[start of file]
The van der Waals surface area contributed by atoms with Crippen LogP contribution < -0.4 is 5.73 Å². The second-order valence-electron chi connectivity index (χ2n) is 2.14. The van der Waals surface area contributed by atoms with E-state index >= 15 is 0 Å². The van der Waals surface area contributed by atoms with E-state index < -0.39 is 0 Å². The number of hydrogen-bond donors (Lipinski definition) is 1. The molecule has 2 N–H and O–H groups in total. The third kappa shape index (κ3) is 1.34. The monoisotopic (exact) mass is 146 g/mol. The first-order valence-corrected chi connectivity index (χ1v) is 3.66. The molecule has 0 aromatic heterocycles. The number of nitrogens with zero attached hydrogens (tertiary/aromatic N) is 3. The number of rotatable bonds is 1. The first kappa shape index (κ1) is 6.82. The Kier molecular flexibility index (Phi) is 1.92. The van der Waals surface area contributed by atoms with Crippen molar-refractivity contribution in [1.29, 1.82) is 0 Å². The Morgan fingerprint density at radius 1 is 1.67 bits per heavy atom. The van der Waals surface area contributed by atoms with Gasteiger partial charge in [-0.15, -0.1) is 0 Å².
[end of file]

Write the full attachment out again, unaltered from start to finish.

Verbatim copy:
The van der Waals surface area contributed by atoms with Crippen LogP contribution < -0.4 is 5.73 Å². The second-order valence-electron chi connectivity index (χ2n) is 2.14. The van der Waals surface area contributed by atoms with E-state index >= 15 is 0 Å². The van der Waals surface area contributed by atoms with E-state index < -0.39 is 0 Å². The number of hydrogen-bond donors (Lipinski definition) is 1. The molecule has 2 N–H and O–H groups in total. The third kappa shape index (κ3) is 1.34. The monoisotopic (exact) mass is 146 g/mol. The first-order valence-corrected chi connectivity index (χ1v) is 3.66. The molecule has 0 aromatic heterocycles. The number of nitrogens with zero attached hydrogens (tertiary/aromatic N) is 3. The number of rotatable bonds is 1. The first kappa shape index (κ1) is 6.82. The Kier molecular flexibility index (Phi) is 1.92. The van der Waals surface area contributed by atoms with Crippen molar-refractivity contribution in [1.29, 1.82) is 0 Å². The Morgan fingerprint density at radius 1 is 1.67 bits per heavy atom. The van der Waals surface area contributed by atoms with Gasteiger partial charge in [-0.15, -0.1) is 0 Å².